Volunteers are important to a school community, and during COVID, their presence is sorely missed in the classroom.
Principal of Greentree School, Shelley Friesen, explains since the pandemic hit, there have been no in-class volunteers. There are, however, volunteers that have continually stepped up even under the restrictions.
“This year we are able to have some parents in. We are able to have our breakfast program, so they come in and help fill supplies and do a hot lunch a couple of times a week and deliver them to classrooms,” she said. “But they aren’t allowed in the classrooms, and that is where we are really missing them.”
She says some teachers and volunteers are still working together, sending activities and work for them to do at home, such as marking, organizing, and art prep. She says volunteers contribute to the entire school culture.
“It is a community that gets built. The culture of the school becomes more than just education,” said Friesen. “Having parents and volunteers in the school, students see and experience different adults and how the community cares about them.”
Principal of St. Anthony’s School, JoAnne Akerboom, says the school is missing the contributions of volunteers.
“We look forward to a time when our parents and community can once again be a regular part of our school day and after-school activities. Our volunteers have added significantly to our school, in terms of supporting teachers in the classroom and extra-curricular activities. Some of the things our students really miss are the coaches for sports, the jazz band after school, the craft club, making chocolates in the classroom, hotdog BBQ, pancake breakfast, etc. The list goes on and on,” said Akerboom.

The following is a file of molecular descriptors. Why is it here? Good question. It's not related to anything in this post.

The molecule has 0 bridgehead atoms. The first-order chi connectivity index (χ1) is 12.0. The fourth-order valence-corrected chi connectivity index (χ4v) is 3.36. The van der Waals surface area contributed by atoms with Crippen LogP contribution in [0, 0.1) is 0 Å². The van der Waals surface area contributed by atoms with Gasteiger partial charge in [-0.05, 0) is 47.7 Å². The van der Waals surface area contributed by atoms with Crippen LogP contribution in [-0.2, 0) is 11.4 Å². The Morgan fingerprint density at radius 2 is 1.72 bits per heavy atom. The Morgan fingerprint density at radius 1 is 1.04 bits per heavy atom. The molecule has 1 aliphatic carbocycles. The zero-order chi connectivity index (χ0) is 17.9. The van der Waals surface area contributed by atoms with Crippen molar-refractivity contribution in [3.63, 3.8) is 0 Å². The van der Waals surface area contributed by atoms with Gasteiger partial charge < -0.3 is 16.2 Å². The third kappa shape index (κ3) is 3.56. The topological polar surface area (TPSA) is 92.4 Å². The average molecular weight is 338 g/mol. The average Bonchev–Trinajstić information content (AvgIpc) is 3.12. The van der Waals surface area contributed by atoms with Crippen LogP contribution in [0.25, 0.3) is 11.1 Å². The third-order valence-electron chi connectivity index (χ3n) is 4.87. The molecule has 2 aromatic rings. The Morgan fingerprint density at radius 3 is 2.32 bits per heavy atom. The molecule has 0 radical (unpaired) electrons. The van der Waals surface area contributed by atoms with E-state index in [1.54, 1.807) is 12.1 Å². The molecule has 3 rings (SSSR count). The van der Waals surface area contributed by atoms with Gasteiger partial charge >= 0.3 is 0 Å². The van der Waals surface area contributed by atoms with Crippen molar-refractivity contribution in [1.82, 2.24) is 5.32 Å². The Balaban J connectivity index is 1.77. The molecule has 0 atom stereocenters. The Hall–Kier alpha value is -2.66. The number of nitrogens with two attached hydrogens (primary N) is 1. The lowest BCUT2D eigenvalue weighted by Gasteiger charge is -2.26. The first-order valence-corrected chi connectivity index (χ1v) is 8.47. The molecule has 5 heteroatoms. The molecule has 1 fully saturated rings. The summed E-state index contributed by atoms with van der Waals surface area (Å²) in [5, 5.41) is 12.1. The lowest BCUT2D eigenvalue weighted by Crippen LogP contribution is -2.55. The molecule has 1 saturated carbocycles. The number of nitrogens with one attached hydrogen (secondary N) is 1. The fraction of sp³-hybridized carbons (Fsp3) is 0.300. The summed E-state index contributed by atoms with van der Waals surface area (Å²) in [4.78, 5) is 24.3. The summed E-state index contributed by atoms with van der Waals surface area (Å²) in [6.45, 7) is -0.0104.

She adds while volunteers are not able to be in the classrooms, there is still lots of work being done.
“We have been fortunate to have a few parents continue to volunteer through zoom, in supporting our students and school. Our parent council has continued this year with monthly meetings that include presentations on the priorities of the school, monthly updates from the Principal, Chair of Parent Council, President of the Friends of St. Anthony’s, President of Student Council, and the Chair of Parish Council,” she said. “This group has been instrumental in helping provide input into the direction of the school and inviting all parents to be actively involved.”
Curtis LaPierre, principal of Drumheller Valley Secondary School says they are missing the day-to-day presence of volunteers as well.
“In terms of external volunteers coming into the building in terms of supporting sports and that kind of stuff, they are non-existent simply because of COVID,” he said.
He said graduates were required to perform 30 hours of community service, and this has become a difficult task as many organizations are also under restrictions due to COVID.
“I have the grads doing the workbook associated with volunteerism just so they have the foundational understanding of the role it plays in the community, the province, and nation. Whatever hours they have completed since Grade 10, even if it’s 5 or 10 hours we’ll recognize it,” he said.
LaPierre says signs of volunteers remain all over the school.
When you walk through this school you can see the footprints of volunteers all over the place. When you walk into the gymnasium you can look at the bleachers, the score clock or the weight room equipment, or if you go outside to the tennis courts and the basketball courts, not to mention Kaleidoscope Theatre … Those are physical things, but behind all those physical things is time and effort and commitment.”